The OSCE Parliamentary Assembly’s annual session in Luxembourg adopted a final declaration on July 8, containing more than a dozen of non-binding resolutions on issues ranging from political affairs, security, economics, environment and human rights.
In its introductory chapter on Political Affairs and Security, the Luxembourg Declaration encourages “the intensification of result-oriented talks in the framework of the agreed formats for conflict resolution,” and calls on the parties to conflicts “to engage in negotiations in good faith without preconditions for achieving comprehensive and long-lasting peace, in full respect for the sovereignty, territorial integrity and inviolability of the internationally recognized borders of Georgia, Ukraine, Azerbaijan and the Republic of Moldova.”
The resolution on the Security and Human Rights Situation in Abkhazia and Tskhinvali Region/South Ossetia, sponsored by MP Sofio Katsarava, who was elected as the Chair of OSCE PA Committee on Economic Affairs, condemns the Russian Federation’s “illegal occupation and steps towards de facto annexation” of Abkhazia and the Tskhinvali regions and stresses Moscow’s primary responsibility, as the power exercising effective control, “for grave violations of human rights and fundamental freedoms on the ground.”
In this resolution, the Assembly strongly condemns “the deterioration of security, human rights and the humanitarian situation in the occupied territories of Georgia due to the Russian Federation’s illegal actions, including intensified military build-up and military exercises, installation of razor wire fences and artificial barriers along the occupation line, ethnic discrimination” against Georgians residing in both regions, among them:
- Proven instances of murder, torture, ill treatment, kidnapping and illegal detentions,
- Restrictions on rights related to freedom of movement and residence, housing, land and property,
- Prohibition of education in native Georgian language,
- Introduction of the death penalty in the occupied Abkhazia in violation of the fundamental right to life.
“Strongly condemning the murder of Georgian citizens – Archil Tatunashvili, Giga Otkhozoria and Davit Basharuli – by representatives of the Russian occupation regimes in Sokhumi and Tskhinvali,” and the recent death of Irakli Kvaratskhelia, “at the Russian military base illegally stationed in the occupied Abkhazia,” the Assembly reaffirms support “for the fundamental rights of hundreds of thousands of IDPs and refugees expelled following the multiple waves of ethnic cleansing” from both regions, “to return to their places of origin in safety and dignity.”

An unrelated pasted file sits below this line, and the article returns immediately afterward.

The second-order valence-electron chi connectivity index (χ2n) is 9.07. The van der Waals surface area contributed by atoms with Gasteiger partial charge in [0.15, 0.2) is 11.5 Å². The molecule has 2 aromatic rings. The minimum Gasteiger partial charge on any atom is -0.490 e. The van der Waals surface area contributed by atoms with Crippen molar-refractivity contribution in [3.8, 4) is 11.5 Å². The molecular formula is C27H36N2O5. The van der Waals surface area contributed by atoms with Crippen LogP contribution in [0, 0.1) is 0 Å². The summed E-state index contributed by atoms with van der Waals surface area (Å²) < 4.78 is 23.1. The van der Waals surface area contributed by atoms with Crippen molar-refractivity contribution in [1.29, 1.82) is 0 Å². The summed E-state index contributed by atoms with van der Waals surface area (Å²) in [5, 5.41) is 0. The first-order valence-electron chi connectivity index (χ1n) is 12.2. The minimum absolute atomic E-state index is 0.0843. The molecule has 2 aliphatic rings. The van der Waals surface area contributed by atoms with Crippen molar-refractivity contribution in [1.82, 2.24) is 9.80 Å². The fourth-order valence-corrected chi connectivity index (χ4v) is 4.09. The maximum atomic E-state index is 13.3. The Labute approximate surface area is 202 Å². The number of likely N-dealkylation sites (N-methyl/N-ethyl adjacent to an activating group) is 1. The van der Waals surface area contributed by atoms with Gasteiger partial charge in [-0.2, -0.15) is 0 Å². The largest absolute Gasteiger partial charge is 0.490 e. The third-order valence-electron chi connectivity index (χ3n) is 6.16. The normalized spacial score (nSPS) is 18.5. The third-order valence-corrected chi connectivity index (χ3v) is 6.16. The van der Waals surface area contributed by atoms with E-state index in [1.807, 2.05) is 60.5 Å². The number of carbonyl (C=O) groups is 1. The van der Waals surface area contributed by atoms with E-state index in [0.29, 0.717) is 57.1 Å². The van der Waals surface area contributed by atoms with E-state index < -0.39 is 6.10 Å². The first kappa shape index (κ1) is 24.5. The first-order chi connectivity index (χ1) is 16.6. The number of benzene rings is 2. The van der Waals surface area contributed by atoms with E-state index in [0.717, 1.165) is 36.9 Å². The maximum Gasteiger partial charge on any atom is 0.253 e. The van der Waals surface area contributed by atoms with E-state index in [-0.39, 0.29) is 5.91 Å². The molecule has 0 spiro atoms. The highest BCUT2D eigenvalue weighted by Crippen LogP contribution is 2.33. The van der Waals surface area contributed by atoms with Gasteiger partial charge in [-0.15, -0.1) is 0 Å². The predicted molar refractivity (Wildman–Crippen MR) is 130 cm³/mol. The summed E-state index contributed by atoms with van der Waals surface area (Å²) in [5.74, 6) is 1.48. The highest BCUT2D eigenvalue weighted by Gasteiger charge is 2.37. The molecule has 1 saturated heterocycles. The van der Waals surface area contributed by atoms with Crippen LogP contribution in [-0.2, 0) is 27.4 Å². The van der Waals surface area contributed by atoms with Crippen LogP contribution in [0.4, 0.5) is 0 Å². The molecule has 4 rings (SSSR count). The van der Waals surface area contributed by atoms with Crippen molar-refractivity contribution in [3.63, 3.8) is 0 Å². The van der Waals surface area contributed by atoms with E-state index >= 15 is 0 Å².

OSCE PA’s Luxembourg Declaration stresses link between security and sustainable development, urges parliaments and governments to commit to multilateralism >> https://t.co/ZWL1MYjR7k #OSCEPALuxembourg2019 #SDGs #SustainableDevelopment #security #Ukraine #migration #terrorism pic.twitter.com/Yl8GYcjxdd
— OSCE PA (@oscepa) July 8, 2019
Georgian MP Giorgi Tsereteli, who was re-elected as the OSCE PA President for 2019-2020, also spoke on Georgia in his opening remarks on July 4, saying “we are witnessing more aggravated violations of human rights in Georgia’s occupied territories,” which “requires effective international action.”
However, the Head of Russian delegation Petr Tolstoi voiced his objection upon introduction of the resolution on Abkhazia and Tskhinvali region on July 4, saying “South Ossetia is the former region of Georgia, which following the attack of the authorities from Tbilisi left this country and will undoubtedly never return, just like Abkhazia.” He then said, Moscow’s recognition of the two regions is “fully in line with the international law.”
Moscow-backed ‘foreign ministries’ in Tskhinvali and Sokhumi echoed the Russian position, denying being under Russian occupation, accusing Georgia of military aggression against the two regions instead, and claiming that Russia’s recognition of their independence “fully reflects” their own will.